I went through all the design elements defined by SVS and studied how N.C. Wyeth used them.
The original image: The Passing of Robin Hood
Rule of Thirds
There are no major elements directly on the main intersections but the torso of Robin Hood, his arm and bow take up the whole lower right intersection.
Image Edge / Lines
Here Whyeth is using all the horizontal and vertical lines as a contrast to the center of interests which is made up angles.
N.C. Wyeth is know for having interesting negative shapes.
The angle is straight profile and using 1 point perspective for the room. Again he is simplifying the architecture as contrasting the figures against it.
Exit Lines / Drawing Through
None of his exit lines are happening in the corners and none of the existing exit lines pull us out of the design.
Small, Medium, Huge
There are not a lot of separate elements here to represent the design principle but I used it to group major elements of the design into a hierarchy. The shadow shape is one continuous interesting shape. This be super important when we look at framing.
Straights and Curves
The entire illustration is made up of straight lines except the bow which has a very elegant curve. Even the figures are made up of mostly straight lines. The only other curves are the bead sheet edge. This works wonderfully in setting the bow apart from everything else and the center of interest.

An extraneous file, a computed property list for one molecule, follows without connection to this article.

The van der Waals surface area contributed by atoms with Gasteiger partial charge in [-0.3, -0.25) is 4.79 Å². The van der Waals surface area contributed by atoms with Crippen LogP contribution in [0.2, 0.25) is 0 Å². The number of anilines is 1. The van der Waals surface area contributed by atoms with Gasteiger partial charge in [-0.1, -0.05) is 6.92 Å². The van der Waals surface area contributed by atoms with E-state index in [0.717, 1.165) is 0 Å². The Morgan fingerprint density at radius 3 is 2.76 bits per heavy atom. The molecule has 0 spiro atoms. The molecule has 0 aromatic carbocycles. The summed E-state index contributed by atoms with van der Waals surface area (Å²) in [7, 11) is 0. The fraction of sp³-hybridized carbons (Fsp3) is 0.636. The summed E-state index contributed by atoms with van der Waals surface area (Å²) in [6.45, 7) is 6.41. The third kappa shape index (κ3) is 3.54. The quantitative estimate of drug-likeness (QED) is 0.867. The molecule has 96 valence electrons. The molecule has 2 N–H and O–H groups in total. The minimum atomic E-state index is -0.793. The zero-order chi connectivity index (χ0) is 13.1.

I could only find one tangent in the painting. If N.C. Wyeth would have made the window a little wider on the right side it would have fixed it.
Leading Lines and Focal Point
I love all the leading lines here! The light cast on the wall is the most prominent. The window frame, the arrow, the bed sheets, the arms of the attendants. All of the are pointing to the focal.
Also if you run a line from the top of the head of the figure on the right to the fee of Robin Hood and back to the feet of the bottom figure on the right you get the perfect shape of an arrow head. Amazing!
This is fantastic. I’m wondering why Wyeth decided to place the figures bunched up in the right side of the image. It’s dangerously close to feeling imbalanced. He uses the figures and the bottom of the bed to create a frame around Robin Hood. But if he left it there the top of the design would be a perfect place for the viewers eye to leave the canvas. So he put a ceiling board there to keep everything surrounding Robin Hood. The left of the picture is completely open allowing for the light to come in a space for the arrow to pas when it’s released and almost as a passage for Robin Hood himself.